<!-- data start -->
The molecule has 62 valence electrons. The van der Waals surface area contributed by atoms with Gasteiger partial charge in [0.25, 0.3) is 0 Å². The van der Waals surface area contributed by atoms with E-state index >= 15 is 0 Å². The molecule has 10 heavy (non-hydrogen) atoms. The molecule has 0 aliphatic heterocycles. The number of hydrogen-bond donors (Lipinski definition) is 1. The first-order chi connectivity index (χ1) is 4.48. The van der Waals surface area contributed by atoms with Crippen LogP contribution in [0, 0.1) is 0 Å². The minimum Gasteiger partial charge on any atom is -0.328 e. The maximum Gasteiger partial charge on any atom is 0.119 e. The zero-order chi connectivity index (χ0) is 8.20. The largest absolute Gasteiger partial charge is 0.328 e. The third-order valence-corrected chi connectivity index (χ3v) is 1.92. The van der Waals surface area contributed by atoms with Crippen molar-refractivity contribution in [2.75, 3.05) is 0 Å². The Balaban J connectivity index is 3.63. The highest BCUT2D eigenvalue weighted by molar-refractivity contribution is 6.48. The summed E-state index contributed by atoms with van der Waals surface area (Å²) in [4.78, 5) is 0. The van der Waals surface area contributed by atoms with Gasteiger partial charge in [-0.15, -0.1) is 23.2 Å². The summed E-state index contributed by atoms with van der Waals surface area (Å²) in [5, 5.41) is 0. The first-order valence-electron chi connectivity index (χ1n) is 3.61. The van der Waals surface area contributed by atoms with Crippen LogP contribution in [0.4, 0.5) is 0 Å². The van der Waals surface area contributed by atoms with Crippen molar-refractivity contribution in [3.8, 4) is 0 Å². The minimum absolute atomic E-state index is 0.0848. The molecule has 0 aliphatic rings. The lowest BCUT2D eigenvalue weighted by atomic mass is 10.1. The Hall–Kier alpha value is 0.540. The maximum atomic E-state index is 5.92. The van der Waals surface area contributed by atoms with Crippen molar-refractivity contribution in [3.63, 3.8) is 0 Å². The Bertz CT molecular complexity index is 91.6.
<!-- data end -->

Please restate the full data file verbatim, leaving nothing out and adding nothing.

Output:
The molecule has 62 valence electrons. The van der Waals surface area contributed by atoms with Gasteiger partial charge in [0.25, 0.3) is 0 Å². The van der Waals surface area contributed by atoms with E-state index >= 15 is 0 Å². The molecule has 10 heavy (non-hydrogen) atoms. The molecule has 0 aliphatic heterocycles. The number of hydrogen-bond donors (Lipinski definition) is 1. The first-order chi connectivity index (χ1) is 4.48. The van der Waals surface area contributed by atoms with Crippen LogP contribution in [0, 0.1) is 0 Å². The minimum Gasteiger partial charge on any atom is -0.328 e. The maximum Gasteiger partial charge on any atom is 0.119 e. The zero-order chi connectivity index (χ0) is 8.20. The largest absolute Gasteiger partial charge is 0.328 e. The third-order valence-corrected chi connectivity index (χ3v) is 1.92. The van der Waals surface area contributed by atoms with Crippen molar-refractivity contribution in [2.75, 3.05) is 0 Å². The Balaban J connectivity index is 3.63. The highest BCUT2D eigenvalue weighted by molar-refractivity contribution is 6.48. The summed E-state index contributed by atoms with van der Waals surface area (Å²) in [4.78, 5) is 0. The van der Waals surface area contributed by atoms with Gasteiger partial charge in [-0.15, -0.1) is 23.2 Å². The summed E-state index contributed by atoms with van der Waals surface area (Å²) in [5, 5.41) is 0. The first-order valence-electron chi connectivity index (χ1n) is 3.61. The van der Waals surface area contributed by atoms with Crippen LogP contribution in [0.4, 0.5) is 0 Å². The van der Waals surface area contributed by atoms with Crippen molar-refractivity contribution in [3.8, 4) is 0 Å². The minimum absolute atomic E-state index is 0.0848. The molecule has 0 aliphatic rings. The lowest BCUT2D eigenvalue weighted by atomic mass is 10.1. The Hall–Kier alpha value is 0.540. The maximum atomic E-state index is 5.92. The van der Waals surface area contributed by atoms with Crippen molar-refractivity contribution in [3.63, 3.8) is 0 Å². The Bertz CT molecular complexity index is 91.6.